Anyone who knows anything about the reverse mortgage industry is well aware of the storm of changes upon us. From the suspension of the Standard fixed-rate HECM and significantly lower commissions to additional changes potentially down the road, we have all been scared, overwhelmed and generally left frustrated by a heavy-handed government that has elected to enter the operating room with a chain saw and garden shears to fix the FHA’s minor stomachache.
After scouring through numerous articles, studies and personal reflections regarding these latest changes, I confidently arrived at one conclusion: I’m tired.
I’m tired of one article implying that only a fool
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would enter this industry in this climate, another article seemingly writing off these changes as “just a bump in the road,” and yet another making a sound mathematical argument against all these changes that, unfortunately, is seemingly ignored by government officials. Yes, these articles are important, for the most part quite factual, and are admittedly essential to grasp the environment we are working within. But it’s the summer, we have our health, our families and we still have some freedoms left, so I’ll let those more intellectual than myself digest these mammoth changes while I try to take a step back from the chaos of the markets, the stress of our businesses and the daily grind to focus on a more lighthearted subject.
Business owners must always focus on their bottom line, with profit being a gauge for success. While any successful businessperson does not sacrifice customer service, employee satisfaction and integrity for profit, the money a company makes dictates its future. That being said, a 2 a.m. discussion prompted by a craving for fruit on my part and my son’s obsession with ice cream found me talking shop with my son in our dimly lit kitchen a few weeks ago.
First of all, have a son. Actually, have two. One to tell you you’re Einstein and the other to remind you how dumb you actually are. (It truly is a fantastic business strategy of checks and balances.) But in all seriousness, there are few things in life more rewarding than an argument-free brainstorming session with your two boys. Just don’t forget to have a girl to soften things up a bit.
During our impromptu meeting in the kitchen, I bounced some ideas off my son about how we would remain profitable during the current reverse mortgage environment. After a healthy discussion (minus the heaping bowl of ice cream), my son reminded me of something I think most businesspeople may be subconsciously aware of but don’t take enough time to focus on. “Dad, you’ve owned a business almost 20 years, you’ve put me through college and have always provided for our family. And think of all your employees! So many families have been changed because of this business. Our employees’ children are attending good schools, live in comfortable houses and are provided for in some way because of the daily operations of our business. Bottom line: In the overall grand scheme of things, that to me is lasting profit no matter what these changes do to our business.”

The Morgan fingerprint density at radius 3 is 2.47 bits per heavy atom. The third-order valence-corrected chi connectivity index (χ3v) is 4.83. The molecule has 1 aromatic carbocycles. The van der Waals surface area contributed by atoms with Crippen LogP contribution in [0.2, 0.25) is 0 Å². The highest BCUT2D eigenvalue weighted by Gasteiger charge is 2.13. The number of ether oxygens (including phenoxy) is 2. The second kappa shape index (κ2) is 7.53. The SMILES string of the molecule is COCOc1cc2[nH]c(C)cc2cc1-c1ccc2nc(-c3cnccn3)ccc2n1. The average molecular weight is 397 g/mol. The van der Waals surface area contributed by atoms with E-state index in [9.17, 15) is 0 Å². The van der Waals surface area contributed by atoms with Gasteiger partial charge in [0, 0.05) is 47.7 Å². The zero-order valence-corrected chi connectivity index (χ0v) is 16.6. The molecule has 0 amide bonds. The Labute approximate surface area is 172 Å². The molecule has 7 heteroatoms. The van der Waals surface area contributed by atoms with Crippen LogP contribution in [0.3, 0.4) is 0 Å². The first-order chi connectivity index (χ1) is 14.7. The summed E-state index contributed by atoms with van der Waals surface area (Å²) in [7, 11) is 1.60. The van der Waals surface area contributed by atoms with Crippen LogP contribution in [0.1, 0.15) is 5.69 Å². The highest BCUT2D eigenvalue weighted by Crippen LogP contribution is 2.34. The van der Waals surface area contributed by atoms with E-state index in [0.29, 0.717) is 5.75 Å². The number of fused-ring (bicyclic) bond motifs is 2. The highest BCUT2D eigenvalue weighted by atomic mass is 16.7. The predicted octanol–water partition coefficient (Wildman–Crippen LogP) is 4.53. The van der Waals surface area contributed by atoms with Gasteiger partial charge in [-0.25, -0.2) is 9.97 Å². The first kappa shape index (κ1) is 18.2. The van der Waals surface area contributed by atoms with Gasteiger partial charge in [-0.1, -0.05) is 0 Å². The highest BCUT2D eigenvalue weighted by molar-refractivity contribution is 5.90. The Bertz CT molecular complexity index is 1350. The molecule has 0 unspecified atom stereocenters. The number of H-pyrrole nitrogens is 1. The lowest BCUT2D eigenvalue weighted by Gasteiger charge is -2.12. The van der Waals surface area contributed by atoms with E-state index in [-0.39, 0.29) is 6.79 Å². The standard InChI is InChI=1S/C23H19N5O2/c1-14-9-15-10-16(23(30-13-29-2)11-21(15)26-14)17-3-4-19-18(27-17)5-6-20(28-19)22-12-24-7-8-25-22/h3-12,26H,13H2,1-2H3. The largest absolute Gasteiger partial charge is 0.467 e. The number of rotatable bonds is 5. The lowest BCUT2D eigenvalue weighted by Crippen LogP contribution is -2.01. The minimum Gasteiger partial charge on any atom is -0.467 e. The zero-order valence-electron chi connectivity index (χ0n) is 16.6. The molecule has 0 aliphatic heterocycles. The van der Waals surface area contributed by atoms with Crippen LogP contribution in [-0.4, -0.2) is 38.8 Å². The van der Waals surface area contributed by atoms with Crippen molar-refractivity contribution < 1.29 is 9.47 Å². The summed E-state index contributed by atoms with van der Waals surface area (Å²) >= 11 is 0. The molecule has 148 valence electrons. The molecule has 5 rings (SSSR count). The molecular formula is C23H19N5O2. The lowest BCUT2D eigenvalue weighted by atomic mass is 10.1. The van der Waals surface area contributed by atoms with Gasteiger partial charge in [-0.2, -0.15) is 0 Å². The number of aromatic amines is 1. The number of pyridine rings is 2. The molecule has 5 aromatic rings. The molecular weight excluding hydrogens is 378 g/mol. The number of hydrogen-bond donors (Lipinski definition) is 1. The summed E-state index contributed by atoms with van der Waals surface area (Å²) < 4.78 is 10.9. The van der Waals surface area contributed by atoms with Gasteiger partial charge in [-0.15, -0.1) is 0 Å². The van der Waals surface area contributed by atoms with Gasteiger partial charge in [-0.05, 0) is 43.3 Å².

One can only imagine what the philosophers of old would have come up with if only given a bowl of ice cream.
It’s true though. While our San Diego corporation is but a fraction of some of the larger reverse mortgage players, it’s important to take a step back and realize what your business means to your employees and their families. Many of you are at the helm of very large firms who have hundreds of employees with hundreds of husbands, wives, sons and daughters who are directly affected by your company’s success. This should be our motivation to succeed; this should be our incentive for profit. How rewarding it is to go home at the end of the day knowing that your efforts, your strategizing and your integrity have helped in some way provide for so many families.
By the same token, the success of any company is directly attributable to its employees. Employees will make or break any business and it is vital to captain your corporation and its employees with a humble confidence, being open to fresh ideas and advice no matter who it may come from but also confident in your final decisions. So, at the end of the month when you analyze your profitability, take a few moments to thank the very people who made it possible to attain such success, and if, in the future, our bottom line
Are we at a turning point in the
reverse mortgage industry? Absolutely: Major changes are upon us. But whether these changes are debilitating, or simply bumps in the road that will only make this industry stronger, a great part is dependent on us as the decision makers. More than ever we must navigate through these perilous waters in order to continue the growth of this powerful product and ensure the continued prosperity of our employees and their families for years to come.